Part of the core macOS experience is interacting with the Menu Bar, whether it’s choosing from the current app’s specific commands from the top left or using Menu Bar apps that sit at the top right of your screen all day long.
That’s why it’s fantastic that Apple released Shortcuts for Mac with Menu Bar support, showing a small Shortcuts icon that can be clicked to reveal a list of assigned shortcuts.
This small spot is perhaps one of the best to place the most-important shortcuts you use on a daily basis from your favorite Mac, giving you quick access to running them, editing them, and even working interactively with what you currently have open on-screen.
Here, we’ll cover how to set up your shortcuts to show up in the Menu Bar, ways you can build shortcuts that work well when run from the Menu Bar, and a few example shortcuts you can run that interact with the content open on your Mac.
Setting up Menu Bar shortcuts
To add a shortcut to the Menu Bar, Shortcuts users need to open the Details screen of a shortcut and select Pin in Menu Bar.
Once shortcuts are “pinned” in the Menu Bar, they’ll show up in an auto-generated Menu Bar folder in Shortcuts where users can then rearrange the list to change the final order shown when the Menu Bar is activated.
Left-clicking on the Shortcut icon in the Menu Bar will reveal the sorted list of pinned shortcuts. Clicking one will run it right away.
This quick access to running a shortcut immediately makes the Menu Bar a great place to store your most-used shortcuts, so they’re always within reach when you need them.
Additionally, hovering over a shortcut reveals a small, right-arrow icon, which opens it in the Shortcuts app when clicked.
This ability makes the Menu Bar a good spot to store in-progress shortcuts as well since you can update them over time. Being able to sort them separately from the folder-based organization in the app is handy for experimenting with a different sort order for your new shortcuts as well.
Shortcuts run from the Menu Bar on Mac can also benefit from a level of interactivity based on what you’re already doing on the computer.
By taking advantage of actions and functions like Receive What’s On-Screen, Get Clipboard, and Get Selected Files in Finder, the Menu Bar can do more than host your favorite shortcuts; it can act as a standalone menu item for any app or content on your Mac.
Receive What’s On-Screen
Shortcuts run from the Menu Bar don’t immediately interact with any foreground apps, but toggling the ability to Receive What’s On-Screen lets your shortcut check the current app and pass any available content into the start of your shortcut.
This works well from apps like Safari or Maps, for example. You can copy the webpage or maps link from your current view and get the on-screen link copied on your clipboard right away.
Similarly, your Menu Bar shortcuts can be designed to work with anything you’ve copied to your clipboard and are waiting to paste elsewhere.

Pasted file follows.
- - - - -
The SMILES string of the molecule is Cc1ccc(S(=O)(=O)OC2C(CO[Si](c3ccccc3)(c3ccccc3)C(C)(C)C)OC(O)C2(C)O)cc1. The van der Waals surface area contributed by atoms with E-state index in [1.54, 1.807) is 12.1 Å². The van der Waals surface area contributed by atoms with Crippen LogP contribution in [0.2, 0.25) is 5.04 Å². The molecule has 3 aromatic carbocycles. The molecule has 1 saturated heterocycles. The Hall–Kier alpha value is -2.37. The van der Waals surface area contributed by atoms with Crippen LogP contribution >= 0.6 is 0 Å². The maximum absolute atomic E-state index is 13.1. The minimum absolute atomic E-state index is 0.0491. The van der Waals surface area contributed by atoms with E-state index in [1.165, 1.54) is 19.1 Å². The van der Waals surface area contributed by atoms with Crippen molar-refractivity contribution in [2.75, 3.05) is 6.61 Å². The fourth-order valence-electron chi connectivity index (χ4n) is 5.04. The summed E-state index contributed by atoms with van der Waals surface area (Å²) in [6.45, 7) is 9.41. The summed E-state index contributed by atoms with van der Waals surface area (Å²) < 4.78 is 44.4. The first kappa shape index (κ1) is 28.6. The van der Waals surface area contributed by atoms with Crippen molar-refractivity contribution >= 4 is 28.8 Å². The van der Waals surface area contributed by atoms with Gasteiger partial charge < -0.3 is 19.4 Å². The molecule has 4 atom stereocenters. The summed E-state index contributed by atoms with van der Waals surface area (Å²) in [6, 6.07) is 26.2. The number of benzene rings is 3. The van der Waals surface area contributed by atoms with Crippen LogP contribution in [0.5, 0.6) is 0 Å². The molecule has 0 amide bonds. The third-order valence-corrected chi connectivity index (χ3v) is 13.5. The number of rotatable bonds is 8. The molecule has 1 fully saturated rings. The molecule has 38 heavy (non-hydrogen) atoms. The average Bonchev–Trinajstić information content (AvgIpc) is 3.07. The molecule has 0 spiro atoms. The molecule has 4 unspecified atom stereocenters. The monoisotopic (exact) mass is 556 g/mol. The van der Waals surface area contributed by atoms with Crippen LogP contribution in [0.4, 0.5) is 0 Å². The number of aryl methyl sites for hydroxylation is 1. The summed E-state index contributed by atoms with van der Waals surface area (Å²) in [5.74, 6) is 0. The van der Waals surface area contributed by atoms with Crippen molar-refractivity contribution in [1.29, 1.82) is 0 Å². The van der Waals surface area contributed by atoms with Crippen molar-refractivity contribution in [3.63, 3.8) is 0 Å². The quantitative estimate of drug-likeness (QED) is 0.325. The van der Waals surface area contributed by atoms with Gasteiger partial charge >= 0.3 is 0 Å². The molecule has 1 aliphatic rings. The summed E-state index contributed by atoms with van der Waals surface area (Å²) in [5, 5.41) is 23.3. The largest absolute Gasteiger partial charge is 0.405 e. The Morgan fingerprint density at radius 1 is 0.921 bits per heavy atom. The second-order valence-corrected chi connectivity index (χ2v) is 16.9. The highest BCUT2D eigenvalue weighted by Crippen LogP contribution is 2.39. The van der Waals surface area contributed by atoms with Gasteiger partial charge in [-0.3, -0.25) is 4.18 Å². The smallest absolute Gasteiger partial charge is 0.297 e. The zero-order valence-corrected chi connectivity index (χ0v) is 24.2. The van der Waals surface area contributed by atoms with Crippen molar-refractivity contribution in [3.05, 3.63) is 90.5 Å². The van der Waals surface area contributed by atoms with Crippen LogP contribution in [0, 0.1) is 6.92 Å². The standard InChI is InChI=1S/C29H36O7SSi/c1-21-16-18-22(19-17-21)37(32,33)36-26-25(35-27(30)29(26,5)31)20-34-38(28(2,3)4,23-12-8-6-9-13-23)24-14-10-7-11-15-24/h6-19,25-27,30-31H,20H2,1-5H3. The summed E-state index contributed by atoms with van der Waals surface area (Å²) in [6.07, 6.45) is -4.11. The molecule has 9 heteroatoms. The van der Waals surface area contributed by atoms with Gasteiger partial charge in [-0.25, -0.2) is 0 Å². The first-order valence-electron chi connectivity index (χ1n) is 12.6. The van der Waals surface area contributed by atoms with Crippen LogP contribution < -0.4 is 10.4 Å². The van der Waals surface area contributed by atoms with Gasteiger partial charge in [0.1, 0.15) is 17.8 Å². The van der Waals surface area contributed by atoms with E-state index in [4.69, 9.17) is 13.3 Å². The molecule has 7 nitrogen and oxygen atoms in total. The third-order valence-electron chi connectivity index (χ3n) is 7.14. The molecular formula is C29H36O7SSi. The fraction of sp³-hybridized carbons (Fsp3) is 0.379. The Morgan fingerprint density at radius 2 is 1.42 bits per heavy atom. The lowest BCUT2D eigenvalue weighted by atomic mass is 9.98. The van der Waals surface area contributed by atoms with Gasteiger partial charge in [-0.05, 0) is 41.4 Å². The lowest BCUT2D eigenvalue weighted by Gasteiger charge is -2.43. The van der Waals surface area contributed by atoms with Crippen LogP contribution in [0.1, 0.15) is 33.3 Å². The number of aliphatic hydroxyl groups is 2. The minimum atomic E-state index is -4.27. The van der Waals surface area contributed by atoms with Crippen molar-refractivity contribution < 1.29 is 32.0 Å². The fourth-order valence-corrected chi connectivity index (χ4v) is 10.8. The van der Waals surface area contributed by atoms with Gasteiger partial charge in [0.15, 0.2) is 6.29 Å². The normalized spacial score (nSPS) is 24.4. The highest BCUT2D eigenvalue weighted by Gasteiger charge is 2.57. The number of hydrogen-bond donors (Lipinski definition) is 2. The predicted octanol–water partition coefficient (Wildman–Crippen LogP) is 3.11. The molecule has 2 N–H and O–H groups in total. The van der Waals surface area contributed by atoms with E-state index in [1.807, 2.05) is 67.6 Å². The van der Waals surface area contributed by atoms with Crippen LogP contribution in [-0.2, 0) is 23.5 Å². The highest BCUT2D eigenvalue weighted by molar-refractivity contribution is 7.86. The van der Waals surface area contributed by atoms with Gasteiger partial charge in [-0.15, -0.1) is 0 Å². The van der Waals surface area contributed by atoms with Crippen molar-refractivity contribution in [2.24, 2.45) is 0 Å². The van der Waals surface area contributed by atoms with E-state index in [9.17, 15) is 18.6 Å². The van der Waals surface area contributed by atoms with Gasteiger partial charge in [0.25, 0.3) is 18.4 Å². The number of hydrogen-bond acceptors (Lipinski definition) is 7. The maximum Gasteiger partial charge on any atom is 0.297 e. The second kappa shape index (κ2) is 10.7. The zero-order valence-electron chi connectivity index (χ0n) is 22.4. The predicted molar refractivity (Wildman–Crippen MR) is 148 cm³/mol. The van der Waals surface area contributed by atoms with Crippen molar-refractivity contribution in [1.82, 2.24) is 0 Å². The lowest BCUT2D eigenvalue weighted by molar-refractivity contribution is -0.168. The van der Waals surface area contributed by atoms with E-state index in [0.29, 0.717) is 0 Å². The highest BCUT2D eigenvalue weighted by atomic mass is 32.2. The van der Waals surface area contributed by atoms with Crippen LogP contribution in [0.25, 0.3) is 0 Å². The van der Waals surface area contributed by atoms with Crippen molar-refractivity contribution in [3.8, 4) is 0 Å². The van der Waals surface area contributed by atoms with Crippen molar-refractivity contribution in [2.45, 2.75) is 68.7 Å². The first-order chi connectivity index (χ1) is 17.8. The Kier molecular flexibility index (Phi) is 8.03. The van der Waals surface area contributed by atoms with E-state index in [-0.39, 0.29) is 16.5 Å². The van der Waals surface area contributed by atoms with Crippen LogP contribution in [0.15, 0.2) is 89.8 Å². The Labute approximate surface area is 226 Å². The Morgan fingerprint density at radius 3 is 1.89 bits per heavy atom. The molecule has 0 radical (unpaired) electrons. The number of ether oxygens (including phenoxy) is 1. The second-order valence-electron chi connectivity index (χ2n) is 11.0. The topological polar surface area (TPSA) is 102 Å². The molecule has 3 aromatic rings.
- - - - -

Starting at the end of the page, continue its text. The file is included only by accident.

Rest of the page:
Using the Get Clipboard action (or check for If there’s no Shortcut Input, then Get Clipboard), you can use Menu Bar shortcuts by copying text and pulling that into your flow before operating on it — like Capitalizing Every Word — and sending it elsewhere.
These Clipboard and Get What’s On-Screen methods are good replacements for trying to pass content via the Share Sheet, which isn’t widely supported by apps on macOS the same way they are on iOS.
Get files from Finder
For interactivity with your files, Apple has also included a Get Selected File in Finder action that’s a unique take on working with a document.
You’d run this type of shortcut by first clicking on a file in the Finder app, then running the shortcut from the Menu Bar. Then, the file is passed out of the Finder action, ready for any operation.
In our Share iCloud copy of Finder file shortcut, the Get Link to File action is used to generate an iCloud link to your selected file in Finder, making it easy to share a copy of the document with anyone via a URL.
For many people, the Menu Bar could be the best way to run most of your shortcuts on the Mac — they’re always accessible, they’re easy to edit, and very customizable from the sort order of the main app.
And for anybody who wants to make their Menu Bar actions interactive with their current content and make their own menu items for apps, Apple has provided powerful tools to do just that. This is the kind of power pro users are looking for.
What shortcuts do you plan to include in your Menu Bar? Send them to me at @mattcassinelli on Twitter — I love seeing everyone’s unique setups!
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Matthew Cassinelli is a writer, podcaster, video producer, and Shortcuts creator. After working on the Workflow app before it was acquired by Apple and turned into Shortcuts, Matthew now shares about how to use Shortcuts and how to get things done with Apple technology.
On his personal website MatthewCassinelli.com, Matthew has shared hundreds & hundreds of shortcuts that anyone can download, plus runs a membership program for more advanced Shortcuts users. He also publishes a weekly newsletter called “What’s New in Shortcuts.”